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Pipeline cyber attack triggers transatlantic tanker boost

Tanker diversions and increased demand for Europe-loading ships expected as 2.5m bpd Colonial pipeline linking US Gulf refineries to consumers in the northeast coast remains closed

Transatlantic daily tanker earnings surge 117% in one day to nearly $20,000 as traders seek medium range tankers to refined product shipments into Atlantic coast

CHARTER rates for transatlantic product tankers surged 117% overnight as oil traders sought tonnage to ship or store gasoline from the US Gulf after a cyber attack shut the country’s biggest pipeline linking the region’s refineries to the northeast Atlantic coast.

The average time charter equivalent rate equated to $19,238 per day for a transatlantic round voyage, according to the London-based Baltic Exchange. That is up from $8,842 daily on Friday and the highest since August in the past year, data show.

The 5,500-mile Colonial pipeline, which delivers gasoline, jet fuel and diesel to consumers, airports and storage terminals, ships 2.5m barrels per day, according to shipbroker Braemar ACM, citing government data.

The move is likely to bring significant short-term disruption to transatlantic seaborne diesel and gasoline flows.

“Traders are reportedly seeking vessels to ship gasoline that would otherwise been shipped on the pipeline,” Braemar ACM said in an email on May 10. “Some tankers are being secured to store gasoline at the US in the event of a prolonged shutdown.”

Some 1.16m bpd of middle distillates and 1.4m bpd of gasoline are shipped daily on the pipeline, supplying the area with 45% of demand, the report said.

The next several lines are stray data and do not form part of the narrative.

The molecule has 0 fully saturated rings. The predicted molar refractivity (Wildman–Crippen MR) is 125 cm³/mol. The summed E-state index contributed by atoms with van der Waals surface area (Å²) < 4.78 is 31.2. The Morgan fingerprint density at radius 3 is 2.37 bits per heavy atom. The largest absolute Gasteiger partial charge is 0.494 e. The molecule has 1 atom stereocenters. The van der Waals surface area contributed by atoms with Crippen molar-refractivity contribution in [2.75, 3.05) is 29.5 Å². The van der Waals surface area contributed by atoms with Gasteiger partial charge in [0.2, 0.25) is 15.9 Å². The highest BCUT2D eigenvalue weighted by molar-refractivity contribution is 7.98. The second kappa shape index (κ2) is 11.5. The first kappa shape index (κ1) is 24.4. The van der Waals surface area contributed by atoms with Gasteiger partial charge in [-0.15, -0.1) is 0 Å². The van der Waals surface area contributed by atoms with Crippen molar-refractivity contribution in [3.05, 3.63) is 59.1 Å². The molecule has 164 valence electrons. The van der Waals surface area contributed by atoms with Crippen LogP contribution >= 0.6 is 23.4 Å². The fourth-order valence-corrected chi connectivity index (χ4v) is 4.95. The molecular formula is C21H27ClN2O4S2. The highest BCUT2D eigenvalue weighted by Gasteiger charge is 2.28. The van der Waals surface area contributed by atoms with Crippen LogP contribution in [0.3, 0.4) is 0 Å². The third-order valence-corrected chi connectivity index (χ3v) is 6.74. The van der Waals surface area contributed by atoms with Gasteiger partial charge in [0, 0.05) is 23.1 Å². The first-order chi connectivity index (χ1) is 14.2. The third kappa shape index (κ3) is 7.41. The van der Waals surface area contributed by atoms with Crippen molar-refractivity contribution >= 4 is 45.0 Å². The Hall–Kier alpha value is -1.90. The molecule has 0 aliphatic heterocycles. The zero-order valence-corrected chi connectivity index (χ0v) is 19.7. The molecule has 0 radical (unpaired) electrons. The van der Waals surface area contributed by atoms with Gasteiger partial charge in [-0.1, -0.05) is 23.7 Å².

Colonial pipeline’s operators said in a May 9 notice that its four main lines remained offline after a ransomware attack two days earlier, while smaller lateral lines between its terminals and delivery points had resumed operations. It has given no indication when others would restart.

Braemar ACM said Valero chartered the 2013-built, 49,996 dwt tanker Nave Titan (IMO: 9487469) for product storage, citing market sources.

Vessel-tracking also shows that MR product tanker Pacific Jesper (IMO: 9788552), chartered by Petroineos to deliver gasoline to the US Gulf from Lavera, France, has stopped between the Florida and the Bahamas coastlines.

The tanker is likely to divert, if possible, to the New York coast, where prices for spot gasoline are estimated to rise sharply the longer the pipeline remains closed.

Very little gasoline and diesel is shipped via tankers to the east coast from the US Gulf because the longstanding US Jones Act prohibits cabotage trade to foreign-flagged, foreign-built and foreign-crewed ships.

Waivers were granted in 2017 and 2012 by the Department of Homeland Security after storms Harvey and Irma, and superstorm Sandy in 2012.

If such provisions were made for this event, this would offer a lifeline to medium range tanker operators and owners in the transatlantic market, where rates have been depressed for the last nine months.

Lucrative reverse-arbitrage plays for middle distillates are likely to open up to ship diesel and jet fuel to east coast destinations from Europe and elsewhere.

The northeast and Atlantic coast of the US imports about 440,000 bpd of gasoline in February, with some 160,000 bpd of that from Canada, according to the US Energy Information Administration.

Refineries in northwest Europe and the Mediterranean make up most of the rest and if no waiver is granted this is likely to boost demand for MR tankers in coming days to make the voyage.

If prices for middle distillates rise in New York, it will be profitable for traders to buy jet fuel in diesel in Europe and ship to the east coast for sale at a profit.

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